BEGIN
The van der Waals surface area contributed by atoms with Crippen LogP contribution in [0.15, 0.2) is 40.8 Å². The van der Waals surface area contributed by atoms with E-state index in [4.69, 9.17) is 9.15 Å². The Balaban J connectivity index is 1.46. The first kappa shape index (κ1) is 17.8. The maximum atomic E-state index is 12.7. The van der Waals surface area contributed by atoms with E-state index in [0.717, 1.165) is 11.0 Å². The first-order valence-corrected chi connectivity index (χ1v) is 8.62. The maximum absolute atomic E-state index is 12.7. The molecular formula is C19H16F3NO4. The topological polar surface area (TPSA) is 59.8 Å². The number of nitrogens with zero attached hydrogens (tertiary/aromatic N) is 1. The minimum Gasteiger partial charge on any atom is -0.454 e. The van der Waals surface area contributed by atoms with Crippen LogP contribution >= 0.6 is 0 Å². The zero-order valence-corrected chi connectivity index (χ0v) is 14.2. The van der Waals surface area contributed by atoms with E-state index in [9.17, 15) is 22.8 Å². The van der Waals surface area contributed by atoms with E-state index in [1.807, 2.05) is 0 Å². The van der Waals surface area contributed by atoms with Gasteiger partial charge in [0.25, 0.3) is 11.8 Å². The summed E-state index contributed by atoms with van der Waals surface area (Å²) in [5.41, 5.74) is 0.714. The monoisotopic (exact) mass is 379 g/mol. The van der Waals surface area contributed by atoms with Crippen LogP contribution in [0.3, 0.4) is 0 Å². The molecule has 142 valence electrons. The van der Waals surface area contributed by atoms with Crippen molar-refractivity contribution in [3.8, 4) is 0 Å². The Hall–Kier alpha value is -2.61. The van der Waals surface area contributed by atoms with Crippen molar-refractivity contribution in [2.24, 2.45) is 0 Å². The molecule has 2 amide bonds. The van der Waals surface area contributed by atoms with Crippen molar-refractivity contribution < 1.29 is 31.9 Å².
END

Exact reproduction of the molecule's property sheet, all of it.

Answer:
The van der Waals surface area contributed by atoms with Crippen LogP contribution in [0.15, 0.2) is 40.8 Å². The van der Waals surface area contributed by atoms with E-state index in [4.69, 9.17) is 9.15 Å². The Balaban J connectivity index is 1.46. The first kappa shape index (κ1) is 17.8. The maximum atomic E-state index is 12.7. The van der Waals surface area contributed by atoms with E-state index in [0.717, 1.165) is 11.0 Å². The first-order valence-corrected chi connectivity index (χ1v) is 8.62. The maximum absolute atomic E-state index is 12.7. The molecular formula is C19H16F3NO4. The topological polar surface area (TPSA) is 59.8 Å². The number of nitrogens with zero attached hydrogens (tertiary/aromatic N) is 1. The minimum Gasteiger partial charge on any atom is -0.454 e. The van der Waals surface area contributed by atoms with Crippen LogP contribution >= 0.6 is 0 Å². The zero-order valence-corrected chi connectivity index (χ0v) is 14.2. The van der Waals surface area contributed by atoms with E-state index in [9.17, 15) is 22.8 Å². The van der Waals surface area contributed by atoms with E-state index in [1.807, 2.05) is 0 Å². The van der Waals surface area contributed by atoms with Gasteiger partial charge in [0.25, 0.3) is 11.8 Å². The summed E-state index contributed by atoms with van der Waals surface area (Å²) in [5.41, 5.74) is 0.714. The monoisotopic (exact) mass is 379 g/mol. The van der Waals surface area contributed by atoms with Crippen LogP contribution in [0.3, 0.4) is 0 Å². The molecule has 142 valence electrons. The van der Waals surface area contributed by atoms with Crippen molar-refractivity contribution in [3.8, 4) is 0 Å². The Hall–Kier alpha value is -2.61. The van der Waals surface area contributed by atoms with Crippen molar-refractivity contribution in [2.24, 2.45) is 0 Å². The molecule has 2 amide bonds. The van der Waals surface area contributed by atoms with Crippen molar-refractivity contribution < 1.29 is 31.9 Å².